South Africa’s Expropriation Bill – expected to be signed into law before the next election – ‘unambiguously violates “private property rights” in the universal sense of the term, and according to US law’, and so puts South African exporters, and workers who depend on those businesses, at risk.
So warns the Institute of Race Relations (IRR) in the context of South Africa’s vulnerability to exclusion from the economically vital African Growth and Opportunity Act (AGOA).
In a statement, the IRR says: ‘The AGOA Forum entered its final day in Johannesburg amid threats, fanfare, and big promises, but not a word from officials on either the US or South African side has been said about the risk of South Africa’s exit due to the Expropriation Bill’s provisions for expropriation without compensation (EWC).’
The Institute notes that, to be eligible for the zero-tariff market access provided for by AGOA, ‘the first requirement of this US law is that the African country seeking the benefit “has established, or is making continual progress toward establishing (A) a market-based economy that protects private property rights”’.
The statement continues: ‘The Expropriation Bill, which has been passed by the National Assembly and is expected to be signed into law before the next national election in 2024, disestablishes “private property rights” through EWC on an open list of grounds, including the seizure of title deeds on hijacked buildings, invaded land, and land that was bought primarily “to benefit from the appreciation of its market value”.
‘This unambiguously violates “private property rights” in the universal sense of the term, and according to US law. That puts South African exporters, and workers who depend on those businesses, at risk.’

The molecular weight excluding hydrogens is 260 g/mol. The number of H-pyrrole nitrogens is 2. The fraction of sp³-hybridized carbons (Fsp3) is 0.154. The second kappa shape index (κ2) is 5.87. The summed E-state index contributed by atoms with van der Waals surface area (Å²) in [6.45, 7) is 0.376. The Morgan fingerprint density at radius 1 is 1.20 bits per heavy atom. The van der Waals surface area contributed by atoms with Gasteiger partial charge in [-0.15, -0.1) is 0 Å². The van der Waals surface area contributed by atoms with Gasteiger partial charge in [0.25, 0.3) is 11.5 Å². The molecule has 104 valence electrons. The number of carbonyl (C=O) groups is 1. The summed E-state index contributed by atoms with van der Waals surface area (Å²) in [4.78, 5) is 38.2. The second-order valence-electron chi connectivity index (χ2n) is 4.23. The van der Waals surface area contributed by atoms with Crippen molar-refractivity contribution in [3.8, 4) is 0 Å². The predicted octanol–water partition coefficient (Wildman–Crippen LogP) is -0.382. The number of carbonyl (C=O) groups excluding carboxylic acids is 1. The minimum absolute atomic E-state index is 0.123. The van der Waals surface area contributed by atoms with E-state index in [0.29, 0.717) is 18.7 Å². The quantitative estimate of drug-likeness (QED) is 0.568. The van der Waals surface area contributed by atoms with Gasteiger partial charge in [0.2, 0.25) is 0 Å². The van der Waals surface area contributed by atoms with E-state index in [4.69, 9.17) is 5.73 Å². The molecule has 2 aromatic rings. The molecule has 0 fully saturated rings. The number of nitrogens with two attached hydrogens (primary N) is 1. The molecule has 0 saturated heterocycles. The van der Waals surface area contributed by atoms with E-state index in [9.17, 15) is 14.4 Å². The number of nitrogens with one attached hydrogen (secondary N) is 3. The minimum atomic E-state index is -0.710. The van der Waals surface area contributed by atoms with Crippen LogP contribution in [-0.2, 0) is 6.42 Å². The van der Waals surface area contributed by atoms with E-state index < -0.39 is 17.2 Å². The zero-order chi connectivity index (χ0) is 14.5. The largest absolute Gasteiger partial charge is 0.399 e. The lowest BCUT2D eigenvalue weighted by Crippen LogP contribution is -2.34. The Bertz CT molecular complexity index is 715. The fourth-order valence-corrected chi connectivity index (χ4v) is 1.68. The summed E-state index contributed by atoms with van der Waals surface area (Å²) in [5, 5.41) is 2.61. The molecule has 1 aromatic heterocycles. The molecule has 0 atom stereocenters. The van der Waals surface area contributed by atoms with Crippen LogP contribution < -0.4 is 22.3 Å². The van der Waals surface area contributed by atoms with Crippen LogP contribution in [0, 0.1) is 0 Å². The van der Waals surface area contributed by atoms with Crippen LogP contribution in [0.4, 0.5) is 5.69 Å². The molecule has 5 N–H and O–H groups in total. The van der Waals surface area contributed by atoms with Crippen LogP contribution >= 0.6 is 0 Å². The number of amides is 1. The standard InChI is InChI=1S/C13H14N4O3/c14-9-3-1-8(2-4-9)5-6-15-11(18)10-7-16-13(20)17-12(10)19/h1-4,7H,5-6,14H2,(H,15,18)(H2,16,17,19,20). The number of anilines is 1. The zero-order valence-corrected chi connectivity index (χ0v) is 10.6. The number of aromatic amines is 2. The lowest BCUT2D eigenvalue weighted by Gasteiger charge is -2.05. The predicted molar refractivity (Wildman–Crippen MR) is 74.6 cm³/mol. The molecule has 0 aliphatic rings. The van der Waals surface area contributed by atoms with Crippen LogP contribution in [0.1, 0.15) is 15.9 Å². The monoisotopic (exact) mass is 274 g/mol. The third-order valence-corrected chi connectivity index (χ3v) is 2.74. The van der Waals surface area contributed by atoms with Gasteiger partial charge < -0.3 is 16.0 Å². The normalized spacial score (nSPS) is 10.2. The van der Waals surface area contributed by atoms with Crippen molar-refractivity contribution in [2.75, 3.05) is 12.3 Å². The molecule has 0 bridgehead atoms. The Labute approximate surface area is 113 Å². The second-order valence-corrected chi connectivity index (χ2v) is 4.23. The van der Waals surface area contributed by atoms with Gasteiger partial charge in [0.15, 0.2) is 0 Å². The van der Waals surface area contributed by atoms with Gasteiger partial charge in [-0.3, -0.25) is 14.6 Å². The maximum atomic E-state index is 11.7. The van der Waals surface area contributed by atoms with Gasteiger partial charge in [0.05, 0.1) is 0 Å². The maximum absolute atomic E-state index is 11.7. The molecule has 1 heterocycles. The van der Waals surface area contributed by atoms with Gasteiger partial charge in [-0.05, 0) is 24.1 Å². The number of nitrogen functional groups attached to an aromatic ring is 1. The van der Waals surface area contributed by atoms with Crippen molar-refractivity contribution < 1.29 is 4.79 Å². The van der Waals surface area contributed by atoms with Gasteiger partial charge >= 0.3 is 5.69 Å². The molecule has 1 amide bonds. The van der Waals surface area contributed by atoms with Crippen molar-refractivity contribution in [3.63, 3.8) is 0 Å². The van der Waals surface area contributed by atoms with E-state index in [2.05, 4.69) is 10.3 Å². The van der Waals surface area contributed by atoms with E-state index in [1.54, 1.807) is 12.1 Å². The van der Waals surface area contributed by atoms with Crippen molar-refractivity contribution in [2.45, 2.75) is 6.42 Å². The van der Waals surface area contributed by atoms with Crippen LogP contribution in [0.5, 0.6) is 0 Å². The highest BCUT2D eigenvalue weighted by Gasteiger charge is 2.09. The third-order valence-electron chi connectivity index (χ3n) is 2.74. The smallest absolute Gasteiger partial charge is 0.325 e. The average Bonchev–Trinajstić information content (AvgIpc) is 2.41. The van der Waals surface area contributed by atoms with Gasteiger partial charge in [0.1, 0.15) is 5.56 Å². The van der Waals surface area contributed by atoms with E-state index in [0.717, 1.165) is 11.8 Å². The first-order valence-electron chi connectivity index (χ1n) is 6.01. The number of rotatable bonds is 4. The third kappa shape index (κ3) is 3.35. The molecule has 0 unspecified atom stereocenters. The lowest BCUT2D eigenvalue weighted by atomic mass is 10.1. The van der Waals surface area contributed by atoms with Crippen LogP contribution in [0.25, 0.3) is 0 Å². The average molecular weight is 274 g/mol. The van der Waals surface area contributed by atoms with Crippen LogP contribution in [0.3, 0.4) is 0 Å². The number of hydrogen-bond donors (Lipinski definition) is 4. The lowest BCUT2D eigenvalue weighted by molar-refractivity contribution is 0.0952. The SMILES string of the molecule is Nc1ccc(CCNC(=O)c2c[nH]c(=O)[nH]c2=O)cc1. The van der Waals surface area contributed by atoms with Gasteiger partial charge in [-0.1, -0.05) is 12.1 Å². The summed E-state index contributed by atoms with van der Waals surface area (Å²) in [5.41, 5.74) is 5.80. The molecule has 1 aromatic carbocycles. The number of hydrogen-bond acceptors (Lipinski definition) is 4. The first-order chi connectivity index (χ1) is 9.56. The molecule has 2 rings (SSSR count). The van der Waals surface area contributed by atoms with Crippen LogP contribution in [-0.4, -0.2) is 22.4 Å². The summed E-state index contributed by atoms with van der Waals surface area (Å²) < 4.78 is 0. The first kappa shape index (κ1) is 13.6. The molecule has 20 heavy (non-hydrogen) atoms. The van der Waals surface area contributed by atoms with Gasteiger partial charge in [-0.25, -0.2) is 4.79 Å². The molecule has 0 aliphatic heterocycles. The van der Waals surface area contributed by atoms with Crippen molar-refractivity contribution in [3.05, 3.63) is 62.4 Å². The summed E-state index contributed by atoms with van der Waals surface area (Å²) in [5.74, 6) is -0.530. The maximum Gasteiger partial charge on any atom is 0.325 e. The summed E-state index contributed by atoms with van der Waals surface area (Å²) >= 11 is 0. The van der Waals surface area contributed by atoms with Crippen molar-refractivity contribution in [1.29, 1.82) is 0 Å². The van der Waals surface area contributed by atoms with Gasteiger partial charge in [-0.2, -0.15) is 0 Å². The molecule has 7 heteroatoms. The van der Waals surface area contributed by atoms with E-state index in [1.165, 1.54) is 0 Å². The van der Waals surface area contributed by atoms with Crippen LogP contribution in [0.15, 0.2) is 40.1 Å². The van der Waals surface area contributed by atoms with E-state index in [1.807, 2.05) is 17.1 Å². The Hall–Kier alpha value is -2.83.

The IRR points out that South Africa is by far the largest AGOA value-add beneficiary, particularly in manufacturing.
‘According to the latest AGOA review, in “2021, the top sub-Saharan African suppliers to the United States were South Africa ($15.7 billion) [R285 billion], Nigeria ($3.5 billion), Ghana ($1.7 billion), Côte d’Ivoire ($1.2 billion), and Angola ($1.1 billion).”’
Although US delegates ‘appear to have issued no public warnings on South Africa’s removal from AGOA due to EWC in Johannesburg, US lawmakers in Washington have already raised concerns’, the IRR says.
‘In a recent subcommittee hearing on US-South Africa relations, US congressman Jim Baird asked “how would you say the Expropriation Bill and mismanagement of the transport and power sector” will affect US-SA trade?
‘ That question is answered by the plain text of AGOA requirements. It is also answered by AGOA biennial reports that have cited Zimbabwe’s broken “property rights” and “anti-market policies that hindered the development of efficient markets and a better investment climate” as contributing to that country’s ineligibility for AGOA benefit.
‘The committee chair, congressman John James, further called EWC a “disastrous policy” which would “destroy South Africa’s constitutionally protected private property rights”.’
The IRR observes that, moreover, the administration of US President Joe Biden ‘has shown a hardline attitude to AGOA eligibility by removing Uganda, Central African Republic, Niger and Gabon from possible benefit this week’.
‘South Africans should heed congressman James’ warning. “There is no country in the world that has remained democratic after removing its population’s private property rights.”
‘However, the simple question remains unasked at the AGOA Forum, where so many promises are being made of fruitful collaboration. How long can South Africa expect to remain in AGOA after the first case of EWC?’